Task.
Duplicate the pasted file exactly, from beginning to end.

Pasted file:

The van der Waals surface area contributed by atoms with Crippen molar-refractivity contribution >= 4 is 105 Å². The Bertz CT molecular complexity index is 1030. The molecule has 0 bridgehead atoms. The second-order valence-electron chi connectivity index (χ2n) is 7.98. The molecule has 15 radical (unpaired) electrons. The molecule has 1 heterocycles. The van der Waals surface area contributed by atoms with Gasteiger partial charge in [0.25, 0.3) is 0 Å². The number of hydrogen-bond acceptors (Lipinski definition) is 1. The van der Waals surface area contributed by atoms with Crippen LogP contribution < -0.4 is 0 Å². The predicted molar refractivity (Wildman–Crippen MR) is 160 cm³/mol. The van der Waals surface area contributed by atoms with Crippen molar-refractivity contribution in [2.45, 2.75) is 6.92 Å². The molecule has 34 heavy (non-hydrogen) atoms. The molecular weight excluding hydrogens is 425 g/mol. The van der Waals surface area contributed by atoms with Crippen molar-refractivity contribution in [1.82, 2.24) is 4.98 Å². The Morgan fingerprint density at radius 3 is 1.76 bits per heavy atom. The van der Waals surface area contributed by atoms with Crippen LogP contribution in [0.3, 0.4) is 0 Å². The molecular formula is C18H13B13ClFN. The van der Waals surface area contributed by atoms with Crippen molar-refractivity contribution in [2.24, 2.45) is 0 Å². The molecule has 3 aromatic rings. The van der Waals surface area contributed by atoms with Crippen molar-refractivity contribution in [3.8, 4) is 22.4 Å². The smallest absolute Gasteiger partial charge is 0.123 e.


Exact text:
The van der Waals surface area contributed by atoms with Crippen molar-refractivity contribution >= 4 is 105 Å². The Bertz CT molecular complexity index is 1030. The molecule has 0 bridgehead atoms. The second-order valence-electron chi connectivity index (χ2n) is 7.98. The molecule has 15 radical (unpaired) electrons. The molecule has 1 heterocycles. The van der Waals surface area contributed by atoms with Gasteiger partial charge in [0.25, 0.3) is 0 Å². The number of hydrogen-bond acceptors (Lipinski definition) is 1. The van der Waals surface area contributed by atoms with Crippen LogP contribution < -0.4 is 0 Å². The predicted molar refractivity (Wildman–Crippen MR) is 160 cm³/mol. The van der Waals surface area contributed by atoms with Crippen molar-refractivity contribution in [2.45, 2.75) is 6.92 Å². The molecule has 34 heavy (non-hydrogen) atoms. The molecular weight excluding hydrogens is 425 g/mol. The van der Waals surface area contributed by atoms with Crippen molar-refractivity contribution in [1.82, 2.24) is 4.98 Å². The Morgan fingerprint density at radius 3 is 1.76 bits per heavy atom. The van der Waals surface area contributed by atoms with Crippen LogP contribution in [0.3, 0.4) is 0 Å². The molecular formula is C18H13B13ClFN. The van der Waals surface area contributed by atoms with Crippen molar-refractivity contribution in [2.24, 2.45) is 0 Å². The molecule has 3 aromatic rings. The van der Waals surface area contributed by atoms with Crippen molar-refractivity contribution in [3.8, 4) is 22.4 Å². The smallest absolute Gasteiger partial charge is 0.123 e.